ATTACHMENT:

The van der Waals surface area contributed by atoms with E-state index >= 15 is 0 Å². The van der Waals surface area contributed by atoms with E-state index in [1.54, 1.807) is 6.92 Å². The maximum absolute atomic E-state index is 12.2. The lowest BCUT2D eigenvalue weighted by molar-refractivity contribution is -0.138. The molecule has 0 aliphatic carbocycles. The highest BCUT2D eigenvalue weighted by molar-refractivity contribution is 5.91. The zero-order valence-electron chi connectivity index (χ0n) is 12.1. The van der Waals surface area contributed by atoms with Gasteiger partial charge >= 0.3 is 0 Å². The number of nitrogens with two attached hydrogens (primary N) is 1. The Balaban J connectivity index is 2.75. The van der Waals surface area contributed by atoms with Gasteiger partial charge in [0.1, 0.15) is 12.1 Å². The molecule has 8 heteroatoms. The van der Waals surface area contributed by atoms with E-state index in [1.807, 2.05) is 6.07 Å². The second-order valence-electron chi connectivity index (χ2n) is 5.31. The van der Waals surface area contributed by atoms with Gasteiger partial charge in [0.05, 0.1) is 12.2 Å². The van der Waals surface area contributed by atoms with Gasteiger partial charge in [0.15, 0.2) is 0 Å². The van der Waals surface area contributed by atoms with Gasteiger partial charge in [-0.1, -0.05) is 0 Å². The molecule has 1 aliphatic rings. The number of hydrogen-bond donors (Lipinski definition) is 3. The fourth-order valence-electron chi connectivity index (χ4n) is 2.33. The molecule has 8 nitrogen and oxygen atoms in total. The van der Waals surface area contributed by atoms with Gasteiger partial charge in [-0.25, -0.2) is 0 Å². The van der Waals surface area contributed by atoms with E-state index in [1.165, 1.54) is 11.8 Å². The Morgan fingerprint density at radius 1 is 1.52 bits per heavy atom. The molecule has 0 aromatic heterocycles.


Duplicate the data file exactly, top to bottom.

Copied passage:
The van der Waals surface area contributed by atoms with E-state index >= 15 is 0 Å². The van der Waals surface area contributed by atoms with E-state index in [1.54, 1.807) is 6.92 Å². The maximum absolute atomic E-state index is 12.2. The lowest BCUT2D eigenvalue weighted by molar-refractivity contribution is -0.138. The molecule has 0 aliphatic carbocycles. The highest BCUT2D eigenvalue weighted by molar-refractivity contribution is 5.91. The zero-order valence-electron chi connectivity index (χ0n) is 12.1. The van der Waals surface area contributed by atoms with Gasteiger partial charge >= 0.3 is 0 Å². The number of nitrogens with two attached hydrogens (primary N) is 1. The Balaban J connectivity index is 2.75. The van der Waals surface area contributed by atoms with Gasteiger partial charge in [0.1, 0.15) is 12.1 Å². The molecule has 8 heteroatoms. The van der Waals surface area contributed by atoms with E-state index in [1.807, 2.05) is 6.07 Å². The second-order valence-electron chi connectivity index (χ2n) is 5.31. The van der Waals surface area contributed by atoms with Gasteiger partial charge in [0.05, 0.1) is 12.2 Å². The van der Waals surface area contributed by atoms with Gasteiger partial charge in [0.15, 0.2) is 0 Å². The van der Waals surface area contributed by atoms with Gasteiger partial charge in [-0.1, -0.05) is 0 Å². The molecule has 1 aliphatic rings. The number of hydrogen-bond donors (Lipinski definition) is 3. The fourth-order valence-electron chi connectivity index (χ4n) is 2.33. The molecule has 8 nitrogen and oxygen atoms in total. The van der Waals surface area contributed by atoms with Gasteiger partial charge in [-0.25, -0.2) is 0 Å². The van der Waals surface area contributed by atoms with E-state index in [1.165, 1.54) is 11.8 Å². The Morgan fingerprint density at radius 1 is 1.52 bits per heavy atom. The molecule has 0 aromatic heterocycles.